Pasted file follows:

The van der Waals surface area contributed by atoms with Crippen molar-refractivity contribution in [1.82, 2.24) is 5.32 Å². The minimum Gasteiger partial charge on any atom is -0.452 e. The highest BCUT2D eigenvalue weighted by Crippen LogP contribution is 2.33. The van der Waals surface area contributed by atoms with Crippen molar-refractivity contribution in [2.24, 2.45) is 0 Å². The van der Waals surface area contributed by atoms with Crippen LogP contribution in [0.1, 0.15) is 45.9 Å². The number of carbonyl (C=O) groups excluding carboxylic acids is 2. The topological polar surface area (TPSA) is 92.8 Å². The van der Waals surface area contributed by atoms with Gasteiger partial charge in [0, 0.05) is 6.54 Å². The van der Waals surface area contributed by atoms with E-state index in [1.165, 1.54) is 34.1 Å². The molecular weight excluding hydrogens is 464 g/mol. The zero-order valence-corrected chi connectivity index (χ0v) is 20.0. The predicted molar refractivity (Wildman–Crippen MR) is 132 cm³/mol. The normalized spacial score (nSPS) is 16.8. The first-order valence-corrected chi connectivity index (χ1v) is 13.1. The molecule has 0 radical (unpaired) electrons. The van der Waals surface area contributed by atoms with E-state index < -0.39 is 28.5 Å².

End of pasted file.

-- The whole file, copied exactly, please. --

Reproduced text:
The van der Waals surface area contributed by atoms with Crippen molar-refractivity contribution in [1.82, 2.24) is 5.32 Å². The minimum Gasteiger partial charge on any atom is -0.452 e. The highest BCUT2D eigenvalue weighted by Crippen LogP contribution is 2.33. The van der Waals surface area contributed by atoms with Crippen molar-refractivity contribution in [2.24, 2.45) is 0 Å². The van der Waals surface area contributed by atoms with Crippen LogP contribution in [0.1, 0.15) is 45.9 Å². The number of carbonyl (C=O) groups excluding carboxylic acids is 2. The topological polar surface area (TPSA) is 92.8 Å². The van der Waals surface area contributed by atoms with Gasteiger partial charge in [0, 0.05) is 6.54 Å². The van der Waals surface area contributed by atoms with E-state index in [1.165, 1.54) is 34.1 Å². The molecular weight excluding hydrogens is 464 g/mol. The zero-order valence-corrected chi connectivity index (χ0v) is 20.0. The predicted molar refractivity (Wildman–Crippen MR) is 132 cm³/mol. The normalized spacial score (nSPS) is 16.8. The first-order valence-corrected chi connectivity index (χ1v) is 13.1. The molecule has 0 radical (unpaired) electrons. The van der Waals surface area contributed by atoms with E-state index < -0.39 is 28.5 Å².